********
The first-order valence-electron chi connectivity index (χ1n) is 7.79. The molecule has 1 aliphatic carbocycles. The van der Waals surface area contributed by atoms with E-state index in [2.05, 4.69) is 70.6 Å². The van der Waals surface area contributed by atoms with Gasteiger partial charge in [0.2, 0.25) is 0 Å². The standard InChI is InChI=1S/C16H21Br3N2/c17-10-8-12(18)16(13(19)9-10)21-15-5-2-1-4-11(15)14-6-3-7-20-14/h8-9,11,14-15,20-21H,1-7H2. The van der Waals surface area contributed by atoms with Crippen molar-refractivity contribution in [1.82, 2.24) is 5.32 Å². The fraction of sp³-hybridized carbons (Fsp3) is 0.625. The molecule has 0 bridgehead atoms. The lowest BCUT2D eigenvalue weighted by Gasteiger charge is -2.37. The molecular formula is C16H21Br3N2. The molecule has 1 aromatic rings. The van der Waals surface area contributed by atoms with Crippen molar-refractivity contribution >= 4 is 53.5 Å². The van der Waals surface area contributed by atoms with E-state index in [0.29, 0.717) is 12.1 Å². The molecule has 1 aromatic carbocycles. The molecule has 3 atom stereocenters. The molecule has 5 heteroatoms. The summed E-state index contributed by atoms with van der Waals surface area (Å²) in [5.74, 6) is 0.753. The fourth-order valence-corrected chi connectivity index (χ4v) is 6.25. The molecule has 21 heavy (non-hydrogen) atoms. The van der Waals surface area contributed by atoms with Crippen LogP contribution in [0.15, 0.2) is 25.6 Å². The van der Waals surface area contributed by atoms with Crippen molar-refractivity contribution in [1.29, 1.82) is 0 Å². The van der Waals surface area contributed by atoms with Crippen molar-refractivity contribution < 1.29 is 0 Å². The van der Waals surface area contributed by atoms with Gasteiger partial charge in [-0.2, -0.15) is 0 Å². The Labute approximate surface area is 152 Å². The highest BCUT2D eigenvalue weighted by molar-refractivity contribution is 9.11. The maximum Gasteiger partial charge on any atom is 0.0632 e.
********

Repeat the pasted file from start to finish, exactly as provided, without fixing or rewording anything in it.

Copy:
The first-order valence-electron chi connectivity index (χ1n) is 7.79. The molecule has 1 aliphatic carbocycles. The van der Waals surface area contributed by atoms with E-state index in [2.05, 4.69) is 70.6 Å². The van der Waals surface area contributed by atoms with Gasteiger partial charge in [0.2, 0.25) is 0 Å². The standard InChI is InChI=1S/C16H21Br3N2/c17-10-8-12(18)16(13(19)9-10)21-15-5-2-1-4-11(15)14-6-3-7-20-14/h8-9,11,14-15,20-21H,1-7H2. The van der Waals surface area contributed by atoms with Crippen molar-refractivity contribution in [1.82, 2.24) is 5.32 Å². The fraction of sp³-hybridized carbons (Fsp3) is 0.625. The molecule has 0 bridgehead atoms. The lowest BCUT2D eigenvalue weighted by Gasteiger charge is -2.37. The molecular formula is C16H21Br3N2. The molecule has 1 aromatic rings. The van der Waals surface area contributed by atoms with Crippen molar-refractivity contribution >= 4 is 53.5 Å². The van der Waals surface area contributed by atoms with E-state index in [0.29, 0.717) is 12.1 Å². The molecule has 1 aromatic carbocycles. The molecule has 3 atom stereocenters. The molecule has 5 heteroatoms. The summed E-state index contributed by atoms with van der Waals surface area (Å²) in [5.74, 6) is 0.753. The fourth-order valence-corrected chi connectivity index (χ4v) is 6.25. The molecule has 21 heavy (non-hydrogen) atoms. The van der Waals surface area contributed by atoms with Crippen LogP contribution in [0.15, 0.2) is 25.6 Å². The van der Waals surface area contributed by atoms with Crippen molar-refractivity contribution in [1.29, 1.82) is 0 Å². The van der Waals surface area contributed by atoms with Crippen molar-refractivity contribution < 1.29 is 0 Å². The van der Waals surface area contributed by atoms with Gasteiger partial charge in [-0.2, -0.15) is 0 Å². The Labute approximate surface area is 152 Å². The highest BCUT2D eigenvalue weighted by molar-refractivity contribution is 9.11. The maximum Gasteiger partial charge on any atom is 0.0632 e.